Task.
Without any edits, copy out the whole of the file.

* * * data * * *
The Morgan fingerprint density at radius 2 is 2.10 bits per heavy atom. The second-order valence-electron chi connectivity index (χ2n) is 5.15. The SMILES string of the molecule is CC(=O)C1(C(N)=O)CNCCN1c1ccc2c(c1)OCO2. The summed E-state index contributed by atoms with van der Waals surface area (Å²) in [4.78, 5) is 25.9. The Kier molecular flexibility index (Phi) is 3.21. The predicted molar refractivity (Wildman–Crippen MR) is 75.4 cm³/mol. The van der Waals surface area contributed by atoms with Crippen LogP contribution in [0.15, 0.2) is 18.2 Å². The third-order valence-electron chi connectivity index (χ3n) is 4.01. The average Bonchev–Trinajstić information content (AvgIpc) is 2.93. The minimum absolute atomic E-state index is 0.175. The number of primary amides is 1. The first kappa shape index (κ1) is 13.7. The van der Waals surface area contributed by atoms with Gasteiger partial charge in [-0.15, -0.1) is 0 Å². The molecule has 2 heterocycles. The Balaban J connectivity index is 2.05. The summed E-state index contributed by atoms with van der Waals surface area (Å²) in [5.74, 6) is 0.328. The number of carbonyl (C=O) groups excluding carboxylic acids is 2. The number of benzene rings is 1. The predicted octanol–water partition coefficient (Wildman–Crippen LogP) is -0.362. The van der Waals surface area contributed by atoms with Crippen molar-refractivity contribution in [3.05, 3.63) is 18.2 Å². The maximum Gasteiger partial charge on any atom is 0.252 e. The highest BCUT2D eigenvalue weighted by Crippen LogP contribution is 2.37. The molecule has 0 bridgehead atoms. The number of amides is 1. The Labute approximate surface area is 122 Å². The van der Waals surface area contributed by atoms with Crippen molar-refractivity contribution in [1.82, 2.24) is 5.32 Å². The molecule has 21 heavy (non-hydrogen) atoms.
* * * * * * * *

The Morgan fingerprint density at radius 2 is 2.10 bits per heavy atom. The second-order valence-electron chi connectivity index (χ2n) is 5.15. The SMILES string of the molecule is CC(=O)C1(C(N)=O)CNCCN1c1ccc2c(c1)OCO2. The summed E-state index contributed by atoms with van der Waals surface area (Å²) in [4.78, 5) is 25.9. The Kier molecular flexibility index (Phi) is 3.21. The predicted molar refractivity (Wildman–Crippen MR) is 75.4 cm³/mol. The van der Waals surface area contributed by atoms with Crippen LogP contribution in [0.15, 0.2) is 18.2 Å². The third-order valence-electron chi connectivity index (χ3n) is 4.01. The average Bonchev–Trinajstić information content (AvgIpc) is 2.93. The minimum absolute atomic E-state index is 0.175. The number of primary amides is 1. The first kappa shape index (κ1) is 13.7. The van der Waals surface area contributed by atoms with Gasteiger partial charge in [-0.15, -0.1) is 0 Å². The molecule has 2 heterocycles. The Balaban J connectivity index is 2.05. The summed E-state index contributed by atoms with van der Waals surface area (Å²) in [5.74, 6) is 0.328. The number of carbonyl (C=O) groups excluding carboxylic acids is 2. The number of benzene rings is 1. The predicted octanol–water partition coefficient (Wildman–Crippen LogP) is -0.362. The van der Waals surface area contributed by atoms with Crippen molar-refractivity contribution in [3.05, 3.63) is 18.2 Å². The maximum Gasteiger partial charge on any atom is 0.252 e. The highest BCUT2D eigenvalue weighted by Crippen LogP contribution is 2.37. The molecule has 0 bridgehead atoms. The number of amides is 1. The Labute approximate surface area is 122 Å². The van der Waals surface area contributed by atoms with Crippen molar-refractivity contribution in [1.82, 2.24) is 5.32 Å². The molecule has 21 heavy (non-hydrogen) atoms.